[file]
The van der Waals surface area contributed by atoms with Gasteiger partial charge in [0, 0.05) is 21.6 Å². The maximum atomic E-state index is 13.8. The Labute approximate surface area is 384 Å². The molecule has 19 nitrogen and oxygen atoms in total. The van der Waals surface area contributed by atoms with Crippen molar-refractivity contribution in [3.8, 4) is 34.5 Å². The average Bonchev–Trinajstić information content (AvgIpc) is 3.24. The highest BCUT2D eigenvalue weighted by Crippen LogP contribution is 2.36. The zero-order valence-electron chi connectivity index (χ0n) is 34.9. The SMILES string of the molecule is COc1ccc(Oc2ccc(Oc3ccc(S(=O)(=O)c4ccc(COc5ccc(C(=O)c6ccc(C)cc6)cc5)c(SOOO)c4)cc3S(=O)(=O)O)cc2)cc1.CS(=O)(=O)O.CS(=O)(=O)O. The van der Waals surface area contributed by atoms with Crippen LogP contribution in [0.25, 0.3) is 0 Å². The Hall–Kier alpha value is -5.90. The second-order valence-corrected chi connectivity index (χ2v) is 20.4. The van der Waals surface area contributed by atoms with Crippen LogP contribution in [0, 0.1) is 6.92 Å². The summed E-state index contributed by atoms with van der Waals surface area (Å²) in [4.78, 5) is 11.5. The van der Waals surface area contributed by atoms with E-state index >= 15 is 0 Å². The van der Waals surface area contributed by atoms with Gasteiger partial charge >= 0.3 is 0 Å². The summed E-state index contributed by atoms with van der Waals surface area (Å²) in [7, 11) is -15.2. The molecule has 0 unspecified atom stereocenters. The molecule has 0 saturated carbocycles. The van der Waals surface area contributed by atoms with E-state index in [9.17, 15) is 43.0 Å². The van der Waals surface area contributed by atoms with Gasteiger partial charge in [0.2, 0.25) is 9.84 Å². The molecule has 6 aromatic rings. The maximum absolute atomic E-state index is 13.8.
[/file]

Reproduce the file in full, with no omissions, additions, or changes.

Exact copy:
The van der Waals surface area contributed by atoms with Gasteiger partial charge in [0, 0.05) is 21.6 Å². The maximum atomic E-state index is 13.8. The Labute approximate surface area is 384 Å². The molecule has 19 nitrogen and oxygen atoms in total. The van der Waals surface area contributed by atoms with Crippen molar-refractivity contribution in [3.8, 4) is 34.5 Å². The average Bonchev–Trinajstić information content (AvgIpc) is 3.24. The highest BCUT2D eigenvalue weighted by Crippen LogP contribution is 2.36. The zero-order valence-electron chi connectivity index (χ0n) is 34.9. The SMILES string of the molecule is COc1ccc(Oc2ccc(Oc3ccc(S(=O)(=O)c4ccc(COc5ccc(C(=O)c6ccc(C)cc6)cc5)c(SOOO)c4)cc3S(=O)(=O)O)cc2)cc1.CS(=O)(=O)O.CS(=O)(=O)O. The van der Waals surface area contributed by atoms with Crippen LogP contribution in [0.25, 0.3) is 0 Å². The Hall–Kier alpha value is -5.90. The second-order valence-corrected chi connectivity index (χ2v) is 20.4. The van der Waals surface area contributed by atoms with Crippen LogP contribution in [0, 0.1) is 6.92 Å². The summed E-state index contributed by atoms with van der Waals surface area (Å²) in [4.78, 5) is 11.5. The van der Waals surface area contributed by atoms with E-state index >= 15 is 0 Å². The van der Waals surface area contributed by atoms with Gasteiger partial charge >= 0.3 is 0 Å². The summed E-state index contributed by atoms with van der Waals surface area (Å²) in [7, 11) is -15.2. The molecule has 0 unspecified atom stereocenters. The molecule has 0 saturated carbocycles. The van der Waals surface area contributed by atoms with E-state index in [9.17, 15) is 43.0 Å². The van der Waals surface area contributed by atoms with Gasteiger partial charge in [0.2, 0.25) is 9.84 Å². The molecule has 6 aromatic rings. The maximum absolute atomic E-state index is 13.8.